Childhood Obesity Epidemic Likely Worse Than First Thought

Childhood Obesity Epidemic Likely Worse Than First Thought

Childhood Obesity Epidemic Likely Worse Than First Thought

September marks the first annual National Childhood Obesity Awareness month in the United States.  Congress passed the observance earlier this year in a unanimous vote.  The start of the observance came on the heels of an announcement that the childhood obesity rate in the country is likely significantly higher than first thought.

Researchers had already believed the childhood obesity/overweight rate to be nearly 32 percent among children ages two to 19.  However, a recent study found that the data might be grossly incorrect.  A recent study presented at the 57th Annual Meeting of the American College of Sports Medicine, found that it was likely that nearly one in five children were not classified as being obese or overweight when they should have been.

The study found that the underreporting of obesity rates was likely do to the way the data was collected in the first place.  Published childhood obesity rates were determined by parent reporting, based on the height and weight estimates of their children.  The new study found that nearly one in five parents thought their child weighed less than they actually do, and also misjudged their height, resulting in BMI’s that were lower than they should have been.  The finding means that the actual number of obese and overweight children is likely significantly higher than the estimated 32 percent.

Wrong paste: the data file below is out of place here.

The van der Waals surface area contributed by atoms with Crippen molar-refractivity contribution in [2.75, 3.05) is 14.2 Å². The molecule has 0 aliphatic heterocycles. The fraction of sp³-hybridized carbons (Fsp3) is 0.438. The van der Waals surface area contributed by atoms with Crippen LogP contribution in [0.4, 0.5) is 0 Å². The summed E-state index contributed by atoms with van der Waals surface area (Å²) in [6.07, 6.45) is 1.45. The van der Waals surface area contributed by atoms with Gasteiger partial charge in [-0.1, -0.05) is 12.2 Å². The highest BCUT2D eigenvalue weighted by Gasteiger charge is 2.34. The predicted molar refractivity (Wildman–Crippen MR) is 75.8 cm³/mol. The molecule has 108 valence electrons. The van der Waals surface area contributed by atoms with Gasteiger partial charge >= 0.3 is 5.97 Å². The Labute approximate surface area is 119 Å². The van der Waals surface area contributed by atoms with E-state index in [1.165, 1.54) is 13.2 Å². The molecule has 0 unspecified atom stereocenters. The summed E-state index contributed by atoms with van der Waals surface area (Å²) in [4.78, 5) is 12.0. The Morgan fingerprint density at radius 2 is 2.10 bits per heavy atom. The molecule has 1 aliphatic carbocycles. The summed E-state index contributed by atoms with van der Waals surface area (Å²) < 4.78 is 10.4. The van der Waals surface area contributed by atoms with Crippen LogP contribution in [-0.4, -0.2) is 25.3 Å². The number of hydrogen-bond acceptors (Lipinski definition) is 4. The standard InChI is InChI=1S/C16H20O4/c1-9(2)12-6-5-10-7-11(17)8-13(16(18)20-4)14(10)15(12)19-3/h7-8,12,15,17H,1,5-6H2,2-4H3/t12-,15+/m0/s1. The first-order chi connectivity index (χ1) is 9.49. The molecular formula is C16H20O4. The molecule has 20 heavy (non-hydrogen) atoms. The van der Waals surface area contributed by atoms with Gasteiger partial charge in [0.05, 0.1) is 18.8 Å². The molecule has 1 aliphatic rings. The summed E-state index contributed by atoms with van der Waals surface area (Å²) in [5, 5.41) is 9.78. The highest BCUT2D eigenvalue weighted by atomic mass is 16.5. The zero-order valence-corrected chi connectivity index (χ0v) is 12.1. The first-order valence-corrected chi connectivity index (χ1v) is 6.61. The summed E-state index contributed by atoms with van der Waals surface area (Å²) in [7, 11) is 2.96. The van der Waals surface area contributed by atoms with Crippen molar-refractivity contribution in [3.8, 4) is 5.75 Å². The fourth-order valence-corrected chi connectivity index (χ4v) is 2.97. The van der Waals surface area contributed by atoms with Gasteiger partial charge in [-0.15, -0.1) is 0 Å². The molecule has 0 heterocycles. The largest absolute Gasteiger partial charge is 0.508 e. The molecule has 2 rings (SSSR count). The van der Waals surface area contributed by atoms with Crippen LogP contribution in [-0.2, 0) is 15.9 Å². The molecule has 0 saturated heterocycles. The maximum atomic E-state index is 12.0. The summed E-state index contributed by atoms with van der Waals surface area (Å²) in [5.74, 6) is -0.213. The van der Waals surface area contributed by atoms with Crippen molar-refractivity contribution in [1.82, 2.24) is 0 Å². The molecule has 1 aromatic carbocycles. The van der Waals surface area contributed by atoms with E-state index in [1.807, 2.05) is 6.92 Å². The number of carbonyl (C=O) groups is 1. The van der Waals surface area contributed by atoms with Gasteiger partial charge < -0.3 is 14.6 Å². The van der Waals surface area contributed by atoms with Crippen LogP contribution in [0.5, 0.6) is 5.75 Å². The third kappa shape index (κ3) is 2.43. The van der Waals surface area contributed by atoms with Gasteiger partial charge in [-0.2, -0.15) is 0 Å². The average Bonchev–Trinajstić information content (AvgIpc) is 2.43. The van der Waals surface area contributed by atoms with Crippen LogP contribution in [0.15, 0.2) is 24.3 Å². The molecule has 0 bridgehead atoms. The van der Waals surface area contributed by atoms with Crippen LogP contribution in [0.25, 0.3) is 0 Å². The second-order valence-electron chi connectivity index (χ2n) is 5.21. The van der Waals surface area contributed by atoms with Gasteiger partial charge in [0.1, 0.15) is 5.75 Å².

Even with the published obesity/overweight statistics, health officials have said that the childhood obesity rate qualifies as an epidemic.  Over the past four decades, the rate of obese and overweight children has nearly quadrupled.  The number of obese children was the basis for congress calling for a month dedicated to bringing public awareness to the problem.


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